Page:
One solution, broadly speaking, is to look for coupling. This is the situation where two or more organization elements are both responsible for the same functional requirement (i.e., the function(s) an organization must deliver in order to be successful). Another solution is to look at coordinating efforts as having associated costs, which leaders and designers must strive to minimize. Little else focuses on leadership attention like framing an organizational issue in terms of impact to the P&L.
The Architecture Metaphor
The collection of ideas in chapter three, that subsequently run as a thread throughout the entire book, is organized around the architecture metaphor.
A good architecture balances the ability for autonomous action and system coherence in a design that is purposeful and fit for the demands placed on it by its operating environment. A good architecture starts with strategy and then explicitly identifies the functional requirements of an organization and the design parameters and coordinating mechanisms needed to satisfy those requirements. The necessary relationship is called the Axiomatic design theory.
This self-evident nature supports broad utility throughout the book. For example, in chapter nine, the reader will see Axiomatic design theory applied to the dilemmas that introduce complexity into five different organizations. It is used to analyze and simplify the structure of a system to deliver functional requirements and thus avoid undesirable changes/simplifications to organizational outcomes.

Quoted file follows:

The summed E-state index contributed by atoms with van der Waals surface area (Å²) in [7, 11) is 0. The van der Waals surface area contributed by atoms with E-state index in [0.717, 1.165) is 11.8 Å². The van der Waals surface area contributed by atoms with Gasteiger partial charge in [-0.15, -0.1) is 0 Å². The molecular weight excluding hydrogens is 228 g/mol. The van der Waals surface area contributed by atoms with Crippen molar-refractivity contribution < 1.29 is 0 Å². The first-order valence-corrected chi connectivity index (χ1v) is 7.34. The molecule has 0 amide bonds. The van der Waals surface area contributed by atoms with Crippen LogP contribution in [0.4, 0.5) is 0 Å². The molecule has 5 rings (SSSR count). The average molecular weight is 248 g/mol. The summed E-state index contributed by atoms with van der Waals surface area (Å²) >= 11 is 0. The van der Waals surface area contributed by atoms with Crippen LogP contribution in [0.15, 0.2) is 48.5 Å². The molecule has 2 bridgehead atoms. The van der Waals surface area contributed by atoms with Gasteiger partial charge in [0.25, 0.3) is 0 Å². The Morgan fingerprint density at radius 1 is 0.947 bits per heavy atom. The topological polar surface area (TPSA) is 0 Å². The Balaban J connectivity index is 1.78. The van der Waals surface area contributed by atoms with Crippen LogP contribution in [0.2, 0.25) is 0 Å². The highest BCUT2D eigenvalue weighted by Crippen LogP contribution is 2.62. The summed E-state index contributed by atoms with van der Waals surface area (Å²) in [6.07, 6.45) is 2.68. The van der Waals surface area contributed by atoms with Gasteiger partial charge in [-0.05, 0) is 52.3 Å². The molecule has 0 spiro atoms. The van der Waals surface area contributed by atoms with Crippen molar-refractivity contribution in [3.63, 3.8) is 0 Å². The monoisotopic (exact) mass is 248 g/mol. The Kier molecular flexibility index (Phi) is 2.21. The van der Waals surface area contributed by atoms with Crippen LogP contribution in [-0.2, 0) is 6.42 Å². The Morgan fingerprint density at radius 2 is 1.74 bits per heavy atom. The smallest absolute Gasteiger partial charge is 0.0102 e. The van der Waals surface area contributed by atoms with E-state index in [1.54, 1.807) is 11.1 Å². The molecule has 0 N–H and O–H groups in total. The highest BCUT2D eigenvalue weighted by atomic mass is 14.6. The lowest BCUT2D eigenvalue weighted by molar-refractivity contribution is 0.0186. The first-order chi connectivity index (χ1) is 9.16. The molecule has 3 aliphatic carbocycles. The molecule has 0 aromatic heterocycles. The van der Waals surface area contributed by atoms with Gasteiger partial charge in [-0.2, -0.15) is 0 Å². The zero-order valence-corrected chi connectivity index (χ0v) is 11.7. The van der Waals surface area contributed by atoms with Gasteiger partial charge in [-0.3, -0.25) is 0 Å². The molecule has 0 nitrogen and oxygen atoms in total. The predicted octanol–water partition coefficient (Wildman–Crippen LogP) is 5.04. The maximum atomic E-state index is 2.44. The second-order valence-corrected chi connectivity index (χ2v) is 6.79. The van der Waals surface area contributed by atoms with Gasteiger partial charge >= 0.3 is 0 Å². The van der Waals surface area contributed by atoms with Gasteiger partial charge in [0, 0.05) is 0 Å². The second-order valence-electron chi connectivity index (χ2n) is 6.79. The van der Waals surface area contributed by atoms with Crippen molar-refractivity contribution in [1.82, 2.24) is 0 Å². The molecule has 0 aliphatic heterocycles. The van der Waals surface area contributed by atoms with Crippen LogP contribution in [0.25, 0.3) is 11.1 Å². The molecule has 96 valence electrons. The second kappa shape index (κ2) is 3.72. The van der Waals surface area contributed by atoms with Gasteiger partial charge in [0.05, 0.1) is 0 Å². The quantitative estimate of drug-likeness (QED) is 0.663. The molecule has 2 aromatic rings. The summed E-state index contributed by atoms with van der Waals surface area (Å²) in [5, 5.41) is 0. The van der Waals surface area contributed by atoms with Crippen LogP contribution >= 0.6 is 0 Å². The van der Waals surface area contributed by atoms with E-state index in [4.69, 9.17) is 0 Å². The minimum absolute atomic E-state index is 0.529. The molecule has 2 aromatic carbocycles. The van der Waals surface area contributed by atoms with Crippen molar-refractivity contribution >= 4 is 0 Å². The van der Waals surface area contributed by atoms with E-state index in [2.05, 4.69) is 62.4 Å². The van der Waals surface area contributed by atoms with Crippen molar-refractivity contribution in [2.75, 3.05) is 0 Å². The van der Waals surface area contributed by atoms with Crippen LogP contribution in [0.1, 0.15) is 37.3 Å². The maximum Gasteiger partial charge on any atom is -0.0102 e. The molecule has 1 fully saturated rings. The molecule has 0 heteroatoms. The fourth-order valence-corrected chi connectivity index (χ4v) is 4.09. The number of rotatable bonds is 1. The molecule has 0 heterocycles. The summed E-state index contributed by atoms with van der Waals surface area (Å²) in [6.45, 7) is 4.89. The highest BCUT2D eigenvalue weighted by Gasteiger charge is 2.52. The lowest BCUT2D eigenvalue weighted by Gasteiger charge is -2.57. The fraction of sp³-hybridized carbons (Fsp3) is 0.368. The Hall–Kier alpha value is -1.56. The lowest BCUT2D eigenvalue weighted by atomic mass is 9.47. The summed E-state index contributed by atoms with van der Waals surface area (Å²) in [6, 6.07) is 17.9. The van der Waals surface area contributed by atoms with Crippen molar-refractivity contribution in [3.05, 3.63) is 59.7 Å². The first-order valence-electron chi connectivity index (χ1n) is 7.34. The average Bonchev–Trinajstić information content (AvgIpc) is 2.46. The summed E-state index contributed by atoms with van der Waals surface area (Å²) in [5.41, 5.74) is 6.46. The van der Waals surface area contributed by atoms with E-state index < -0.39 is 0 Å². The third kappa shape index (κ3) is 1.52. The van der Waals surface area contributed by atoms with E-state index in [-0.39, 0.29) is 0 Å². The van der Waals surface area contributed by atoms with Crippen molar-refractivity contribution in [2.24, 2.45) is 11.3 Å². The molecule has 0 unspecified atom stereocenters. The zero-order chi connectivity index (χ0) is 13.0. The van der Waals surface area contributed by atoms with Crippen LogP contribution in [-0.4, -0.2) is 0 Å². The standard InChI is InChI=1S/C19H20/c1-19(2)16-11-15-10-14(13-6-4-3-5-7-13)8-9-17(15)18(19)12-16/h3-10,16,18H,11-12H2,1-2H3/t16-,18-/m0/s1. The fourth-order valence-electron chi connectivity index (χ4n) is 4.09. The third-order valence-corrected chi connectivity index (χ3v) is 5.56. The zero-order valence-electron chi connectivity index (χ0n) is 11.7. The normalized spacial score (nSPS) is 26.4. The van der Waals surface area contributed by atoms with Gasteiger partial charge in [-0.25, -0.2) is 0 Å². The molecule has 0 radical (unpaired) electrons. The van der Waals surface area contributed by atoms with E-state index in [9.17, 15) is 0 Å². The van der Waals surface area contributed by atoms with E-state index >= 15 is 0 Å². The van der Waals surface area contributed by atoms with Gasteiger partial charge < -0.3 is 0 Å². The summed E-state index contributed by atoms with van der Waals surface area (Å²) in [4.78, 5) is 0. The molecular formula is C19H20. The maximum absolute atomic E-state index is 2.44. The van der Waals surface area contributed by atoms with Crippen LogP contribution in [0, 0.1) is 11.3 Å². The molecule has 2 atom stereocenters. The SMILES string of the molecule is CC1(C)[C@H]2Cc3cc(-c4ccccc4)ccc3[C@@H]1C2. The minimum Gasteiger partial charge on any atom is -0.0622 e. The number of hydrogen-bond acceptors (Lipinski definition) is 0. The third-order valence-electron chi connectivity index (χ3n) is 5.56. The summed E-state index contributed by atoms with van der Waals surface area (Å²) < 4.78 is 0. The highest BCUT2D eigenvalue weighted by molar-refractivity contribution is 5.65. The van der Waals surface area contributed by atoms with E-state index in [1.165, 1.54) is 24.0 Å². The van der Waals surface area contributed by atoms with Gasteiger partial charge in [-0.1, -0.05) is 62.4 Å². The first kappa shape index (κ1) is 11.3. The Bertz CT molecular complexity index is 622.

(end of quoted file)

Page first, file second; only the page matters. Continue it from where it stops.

The author also introduces the concept of contingency theory.
This proposes that high-performing organizations have a good quality of fit between an organization’s design, its capabilities, and the demands placed on it by the operating environment. It is consistent with systems models of organization performance. It also makes it very clear that design choices must follow strategy choices.
This collection of ideas is offered as an alternative to the common and narrow view that design equals structure. The benefit of this refrain is that it brings a wider number of design considerations into view. It also adds the important element of context into design work.
The language of structure can have a limiting effect because it suggests that organization redesign is accomplished through changes in an organization chart. We’ve all heard the metaphor about rearranging the deck chairs on the Titanic. Changing the accountability structure of an organization can shake things up but will not, by itself, accomplish significant system-wide change.
A Good Review of Organization Design
I like this book. I’m also interested in this topic and willing to invest time in it.
Be clear – this is a textbook. Also, understand that this book alone will not alone turn a reader into an organization designer. Read the entire book if you’re broadly interested in Org Design concepts and practices. If you’re a leader who wants an overview of an Org Design process, focus on chapter eight.
The author proposes that organization design is part of every managers job. A design attitude and system thinking are helpful in this regard. Reading this book can help develop both mindsets.